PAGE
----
Network awareness: How we both thrive as creative individuals and understand our contribution within a network of others? How do you gain a sense of what that extended network is and what it can do?

Global Consciousness: How does the World Wide Web change our responsibilities in and to the world we live in?

Ethics: What are the new moral imperatives of our interconnected age?

Learning, Unlearning, and Relearning: Alvin Toffler has said that, in the rapidly changing world of the 21st century, the most important skill anyone can have is the ability to stop in one’s tracks, see what isn’t working, and then find ways to unlearn old patterns and relearn how to learn.

“21st Century Literacies,” from Learning, Freedom, and the Web by Anya Kamentz and the participants of the Mozilla Festival

These are all such excellent questions that get at the heart of how the way we think about literacy in the 21st century needs to be radically different. I love all these big questions posed and think this list spells out really well the breadth of open questions that have yet to be answered, with regards to teaching, learning, and living as a digitally literate citizen in our connected world.

In addition to global consciousness and civic awareness, an important distinction to make is the importance of recognizing that on the other side of the screen is a person. A real person. A person who has good days and bad days just like you do. That the products and services that we consume daily, hourly, and that push minute-by-minute updates to our devices… those a) connect us to real people and b) were built by real people. I fear that we forget too easily our role in this gigantic ecosystem of the Internet–we forget that our actions have impact and that we do not live anonymously online anymore. Perhaps there was a time, when the World Wide Web first began, but that is not the case any more.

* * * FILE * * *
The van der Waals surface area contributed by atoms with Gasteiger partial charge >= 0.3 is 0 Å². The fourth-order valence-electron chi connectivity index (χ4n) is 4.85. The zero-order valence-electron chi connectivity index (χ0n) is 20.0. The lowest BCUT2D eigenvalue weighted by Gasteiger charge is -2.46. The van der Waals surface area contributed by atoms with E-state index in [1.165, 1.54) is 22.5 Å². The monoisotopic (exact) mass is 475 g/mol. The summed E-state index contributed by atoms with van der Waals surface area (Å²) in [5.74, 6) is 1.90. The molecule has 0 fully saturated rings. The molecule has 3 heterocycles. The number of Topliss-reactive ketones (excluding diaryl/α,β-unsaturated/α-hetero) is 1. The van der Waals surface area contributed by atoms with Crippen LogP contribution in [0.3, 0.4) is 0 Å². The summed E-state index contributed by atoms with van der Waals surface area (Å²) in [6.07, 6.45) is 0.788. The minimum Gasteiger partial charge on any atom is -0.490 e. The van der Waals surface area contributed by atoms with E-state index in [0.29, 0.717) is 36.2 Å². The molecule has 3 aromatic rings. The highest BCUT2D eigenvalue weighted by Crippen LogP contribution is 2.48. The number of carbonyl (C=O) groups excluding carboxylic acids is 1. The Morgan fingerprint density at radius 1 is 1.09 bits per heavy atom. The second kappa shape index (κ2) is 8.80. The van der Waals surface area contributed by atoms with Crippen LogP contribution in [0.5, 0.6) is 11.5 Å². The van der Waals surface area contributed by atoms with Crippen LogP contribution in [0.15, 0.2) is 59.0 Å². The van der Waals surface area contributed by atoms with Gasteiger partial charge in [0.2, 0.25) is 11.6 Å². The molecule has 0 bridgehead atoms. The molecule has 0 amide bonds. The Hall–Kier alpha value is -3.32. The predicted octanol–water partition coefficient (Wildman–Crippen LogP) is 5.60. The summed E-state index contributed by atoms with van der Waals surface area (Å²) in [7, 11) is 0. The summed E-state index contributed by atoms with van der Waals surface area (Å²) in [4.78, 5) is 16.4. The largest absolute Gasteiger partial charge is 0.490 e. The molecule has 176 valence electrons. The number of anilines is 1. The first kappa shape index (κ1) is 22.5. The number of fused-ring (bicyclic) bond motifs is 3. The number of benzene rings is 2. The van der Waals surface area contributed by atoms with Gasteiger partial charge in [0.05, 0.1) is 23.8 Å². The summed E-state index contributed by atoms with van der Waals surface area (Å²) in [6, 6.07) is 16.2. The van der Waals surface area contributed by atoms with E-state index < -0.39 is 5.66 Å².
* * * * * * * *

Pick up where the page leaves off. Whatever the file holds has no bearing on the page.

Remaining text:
From that Ellen Degeneres monologue you found on YouTube that you share on your Tumblr to that unthinking “like” you hit on that friend-of-a-friend you once met at a Halloween party three years ago’s Instagram photo… these actions do have impact. And these are examples of online acts that are not obviously anonymous. Someone, somewhere in the world saw what you put out there into the world and took something from that act–whether it meant it put a smile on their face in an otherwise rough week or was a simple nudge of “hey, I think what you have to say and share about the world is important and I validate your expression of self.”

On the flip side, I think the adverse affects of this pre-supposed anonymity is this self-absorbed sense of invincibility. That “I’m on the Internet, so I can do whatever the hell I want, because who’s going to stop me?” attitude, which fundamentally misrepresents of what this insanely connected web of wires enables: a platform for people to come together. If we did a better job of opening each others’ eyes and reminding ourselves of the real, tangible, flesh-and-blood people who are taking in, making meaning of, and feeling the impact of our every keystroke, angrily typed out because today, the world isn’t being fair to us… we might just see that the potential for good–the potential for reaching hundreds of thousands of lives with just one click of a button–is so profound.

It’s time we cherished this freedom and power our fingertips–being a digital citizen is not a right, it’s a responsibility and a privilege.